Will you please stop putting some of your best work in National Review! Think of the children!
Good News For Narnia - Ross Douthat: As I put it in my NR review:
The movie plays up ... every tension it finds in Lewis's novel, and invents several more, creating rivalries (between Peter and Caspian), generating romances (between Susan and Caspian), adding battles (particularly a long set piece in the movie's middle, in which the Old Narnians launch a raid on Miraz's castle), and doubling down on the political intrigue in the Telmarine court. For the most part, the additions serve their purpose, transmuting a somewhat slight children's adventure into a gripping medieval war picture: Braveheart with more magic, or Tolkien with talking squirrels.
But this achievement comes with a price-namely, the evisceration of Lewis's major theme. If The Lion, the Witch and the Wardrobe is a story about rebirth and renewal-Aslan resurrected, and spring cracking the ice of an enchanted winter-then Prince Caspian is fundamentally a story about re-enchantment, and the glorious return of the supernatural forces that the Telmarines have repressed. Little of this survives in Adamson's adaptation; it's been pruned away to make room for battles and arguments and longing glances and one-liners. The book's climax, in which the trees and rivers come to life and a wild pagan rout overruns the sterile secularism of Telmarine society, is reduced to a brief battlefield intervention that rips off not one but two scenes in Lord of the Rings. Aslan, too, is reduced to a walk-on role, sweeping in once the body count has climbed and the CGI budget been exhausted to roar a halt to the proceedings. He murmurs about faith, in the voice of Liam Neeson, but he feels less a Christ figure than a strikingly flimsy plot device: Leo ex machina.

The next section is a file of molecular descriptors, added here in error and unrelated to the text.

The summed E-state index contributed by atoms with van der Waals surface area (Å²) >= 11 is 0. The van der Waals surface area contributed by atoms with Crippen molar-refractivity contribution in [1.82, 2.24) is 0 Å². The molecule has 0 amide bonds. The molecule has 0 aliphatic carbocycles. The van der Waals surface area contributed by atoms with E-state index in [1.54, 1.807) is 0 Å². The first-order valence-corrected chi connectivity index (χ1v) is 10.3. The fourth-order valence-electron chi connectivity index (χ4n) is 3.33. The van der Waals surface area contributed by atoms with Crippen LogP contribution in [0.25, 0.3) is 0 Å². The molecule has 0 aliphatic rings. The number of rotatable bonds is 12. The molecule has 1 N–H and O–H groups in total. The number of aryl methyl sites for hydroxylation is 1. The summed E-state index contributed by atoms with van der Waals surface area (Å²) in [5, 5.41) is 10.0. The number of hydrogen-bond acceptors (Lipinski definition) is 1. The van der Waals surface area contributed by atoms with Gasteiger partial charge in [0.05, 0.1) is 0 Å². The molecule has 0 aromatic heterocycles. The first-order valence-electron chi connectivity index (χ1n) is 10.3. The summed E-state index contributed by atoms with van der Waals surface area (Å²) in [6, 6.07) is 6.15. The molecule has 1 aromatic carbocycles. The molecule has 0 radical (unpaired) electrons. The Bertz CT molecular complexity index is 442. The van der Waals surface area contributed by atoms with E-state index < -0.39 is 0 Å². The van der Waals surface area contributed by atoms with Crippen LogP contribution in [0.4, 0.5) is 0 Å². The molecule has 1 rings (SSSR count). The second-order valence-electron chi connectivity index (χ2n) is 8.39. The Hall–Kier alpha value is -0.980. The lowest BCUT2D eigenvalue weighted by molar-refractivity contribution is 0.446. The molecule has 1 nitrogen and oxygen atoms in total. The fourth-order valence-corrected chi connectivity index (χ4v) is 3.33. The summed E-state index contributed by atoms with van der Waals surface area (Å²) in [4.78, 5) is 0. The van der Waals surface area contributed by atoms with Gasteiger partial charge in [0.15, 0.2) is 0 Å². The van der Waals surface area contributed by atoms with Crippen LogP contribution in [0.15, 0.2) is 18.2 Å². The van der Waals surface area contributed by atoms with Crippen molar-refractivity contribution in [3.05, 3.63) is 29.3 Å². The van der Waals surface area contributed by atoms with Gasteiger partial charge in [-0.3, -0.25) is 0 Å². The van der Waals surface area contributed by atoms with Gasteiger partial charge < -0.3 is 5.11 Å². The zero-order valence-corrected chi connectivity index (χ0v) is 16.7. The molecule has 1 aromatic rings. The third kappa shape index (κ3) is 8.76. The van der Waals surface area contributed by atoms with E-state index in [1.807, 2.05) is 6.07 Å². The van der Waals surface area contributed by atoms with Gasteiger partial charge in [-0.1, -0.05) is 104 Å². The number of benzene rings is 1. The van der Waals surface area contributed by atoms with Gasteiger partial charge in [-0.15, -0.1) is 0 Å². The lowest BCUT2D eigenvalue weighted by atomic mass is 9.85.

The bad news for Narniaphiles is that this may be the only way that C. S. Lewis can plausibly be adapted, given the economics (and biases) of contemporary Hollywood-with the metaphysics downplayed and the Generic Epic elements accentuated, the better to justify the price tag that comes attached to any fantasy film ... But judging from Caspian's middling box-office showing to date, it might be worth considering something different for Voyage of the Dawn Treader and (one hopes) its sequels: half the budget, perhaps, and a little more fidelity to the elements of theme and plot that make Narnia something more than an entertaining but two-dimensional imitation of Tolkien's Middle Earth.